Written by Mark Christy Monday, 08 February 2010 15:47
First a bit of perhaps "state the obvious"..
You may (or may not) have noticed that the geometry of everything above the swashplate seems to happen 90 degrees out of phase to the expected control input.
For example.. if you give forward elevator you would expect the rotor blade to loose pitch above the canopy and gain pitch above the boom.. therefore increasing lift at the back, decreasing it at the front, and causing the nose of the model to pitch down. The same with the paddles. However the blades don't move at all here and in fact receive no input from the swashpate at all.. it is only when they are 90 degrees to the swashplate that they move. Therefore the advancing blade will loose pitch 90 degrees before the canopy. Why? How? Eh?.. the reason behind all of this is that a helicopter is one huge gyroscope. And for some deep beard scratching mathematical reason things happen 90 degrees out of phase with gyros (and anything else that spins round).
So now we have that covered all is well and good. If we want to go forwards we need to decrease the blade pitch 90 degrees before hand. As with all these things it is great in theory.. but.. never quite so in practice.
Owing to the rubber dampers in the head allowing the spindle to lead/lag, the slop in links, the flex in flybars, aerodynamics, and much more.. the chances of your helicopter reacting at perfect 90 degree intervals is quite slim.. far more likely to be 87 or 94 degrees.. So what?
Well.. a small angle at 2000rpm can make quite a large difference! Have you ever wondered why when you roll your model does a good interpretation of a barrel?.. or when you try to loop you end up coming out of it 45 degrees to when you went in? With 90% of the helicopters I've owned (MA, JR, Hirobo, Avant, Kalt, Kyosho) I've always found I need to mix on the transmitter a little down elevator with left aileron and some up elevator with right aileron to get a really straight roll (say 10% mix). Same with elevator to aileron to have a model that loops well.
What this is doing is changing the swashplate timing. On some machines the washout has a "Phase Ring" which you can rotate around the mainshaft to change the angle of the washout (and therefore the entire swashplate inner ring). This has the same effect as the mixing on the transmitter. What you are doing by moving this (or mixing on your transmitter) is sorting out that 2 or 3 degree timing issue in the gyroscopic procession. Simply put, by adjusting the mixing, or the washout, you are advancing or retarding the inner ring of the swashplate from the outer. Therefore the inner ring will communicate the control request earlier, or later, than the normal 90 degrees.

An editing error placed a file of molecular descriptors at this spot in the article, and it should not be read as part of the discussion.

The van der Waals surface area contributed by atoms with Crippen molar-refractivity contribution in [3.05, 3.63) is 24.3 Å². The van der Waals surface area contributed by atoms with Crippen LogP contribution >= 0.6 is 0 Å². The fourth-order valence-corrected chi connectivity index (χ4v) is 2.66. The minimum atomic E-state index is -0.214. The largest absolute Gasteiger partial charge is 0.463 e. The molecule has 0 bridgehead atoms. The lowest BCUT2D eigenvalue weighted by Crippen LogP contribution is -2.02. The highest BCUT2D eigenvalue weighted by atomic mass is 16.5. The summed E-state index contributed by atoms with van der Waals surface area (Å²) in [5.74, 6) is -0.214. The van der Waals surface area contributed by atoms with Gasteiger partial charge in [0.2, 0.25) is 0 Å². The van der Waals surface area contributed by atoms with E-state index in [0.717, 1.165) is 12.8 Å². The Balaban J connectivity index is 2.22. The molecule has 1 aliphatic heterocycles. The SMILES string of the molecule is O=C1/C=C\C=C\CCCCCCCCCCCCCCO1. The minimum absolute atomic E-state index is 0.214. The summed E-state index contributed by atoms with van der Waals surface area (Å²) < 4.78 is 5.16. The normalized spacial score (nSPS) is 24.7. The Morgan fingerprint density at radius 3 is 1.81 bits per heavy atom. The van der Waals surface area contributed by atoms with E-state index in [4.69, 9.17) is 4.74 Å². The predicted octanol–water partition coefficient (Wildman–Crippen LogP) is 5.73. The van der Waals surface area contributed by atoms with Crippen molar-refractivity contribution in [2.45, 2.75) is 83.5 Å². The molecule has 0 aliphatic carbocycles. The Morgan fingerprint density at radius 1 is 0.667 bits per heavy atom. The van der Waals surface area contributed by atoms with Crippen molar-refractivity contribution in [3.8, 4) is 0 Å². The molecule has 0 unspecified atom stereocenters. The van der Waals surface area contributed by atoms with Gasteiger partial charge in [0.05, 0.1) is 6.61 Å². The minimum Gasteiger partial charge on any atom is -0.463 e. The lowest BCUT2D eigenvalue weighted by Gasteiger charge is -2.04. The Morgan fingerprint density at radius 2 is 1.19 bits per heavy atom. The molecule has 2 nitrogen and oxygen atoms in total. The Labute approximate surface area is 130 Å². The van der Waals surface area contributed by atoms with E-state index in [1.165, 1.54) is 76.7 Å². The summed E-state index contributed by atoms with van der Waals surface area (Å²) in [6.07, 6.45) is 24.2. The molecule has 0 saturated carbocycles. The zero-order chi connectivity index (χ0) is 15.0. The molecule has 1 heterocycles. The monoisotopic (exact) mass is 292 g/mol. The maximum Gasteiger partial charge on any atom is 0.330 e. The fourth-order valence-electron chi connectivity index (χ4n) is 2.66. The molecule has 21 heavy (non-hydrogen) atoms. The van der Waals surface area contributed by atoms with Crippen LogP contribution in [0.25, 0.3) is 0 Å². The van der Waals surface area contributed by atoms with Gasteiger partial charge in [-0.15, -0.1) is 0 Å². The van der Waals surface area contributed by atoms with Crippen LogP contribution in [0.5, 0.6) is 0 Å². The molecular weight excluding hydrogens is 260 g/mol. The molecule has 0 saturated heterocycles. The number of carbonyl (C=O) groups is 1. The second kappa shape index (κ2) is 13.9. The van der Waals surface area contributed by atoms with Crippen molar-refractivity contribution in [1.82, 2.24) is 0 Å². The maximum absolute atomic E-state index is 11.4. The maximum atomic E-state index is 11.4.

If you don't have a machine with an adjustable washout of sorts then you are going to be reliant on having a transmitter that does support swashplate timing.. or having enough free mixers to do it manually. Remember though it's only ever the equivalent of a few degrees that are needed so your mixers should never really go much above 10%. And finally.. if you change your flybar length, paddles, blades, etc.. yes.. you're probably going to have to adjust the swashplate timing slightly too if you want a perfectly accurate machine..
Recently I have had to help people with machines that despite being perfectly balanced, no bent shafts, tracking spot on… simply shook.
After lots of head scratching and double checking of everything, trying different blades, dampers, etc.. it dawned on me that perhaps the static tracking was out. Static what? Some of you be thinking..
I first came across this on the original XCell 60 series of helicopters in the early 90’s. They had a couple of grub screws in the base of the head block that tightened against the main shaft. The purpose of these was to allow you to adjust the static tracking of the blades.
Static tracking the blades is much like normal tracking.. however you do it without the head spinning. Simply measure the height of one blade tip and the rotate the blades through 180 degrees and see where the other blade tip is. I do this by extending the aerial of my transmitter so it just brushes the bottom of one blade tip. Ideally they should be under ½ cm in difference. However these machines I mentioned earlier were suffering from blade tips that were several cm’s out. Adjustment on these machines was pretty straight forward as they had 2 piece head blocks. A quick slackening and re-tightening of them allowed us to shift them enough to bring the static alignment into an acceptable region.
If your machine has a one piece head block and has recently been “pranged” then there is a good chance that this might be ever so slightly out. Maybe not enough to visibly wobble.. but that amplified at the end of the blade tip it can be quite visible.
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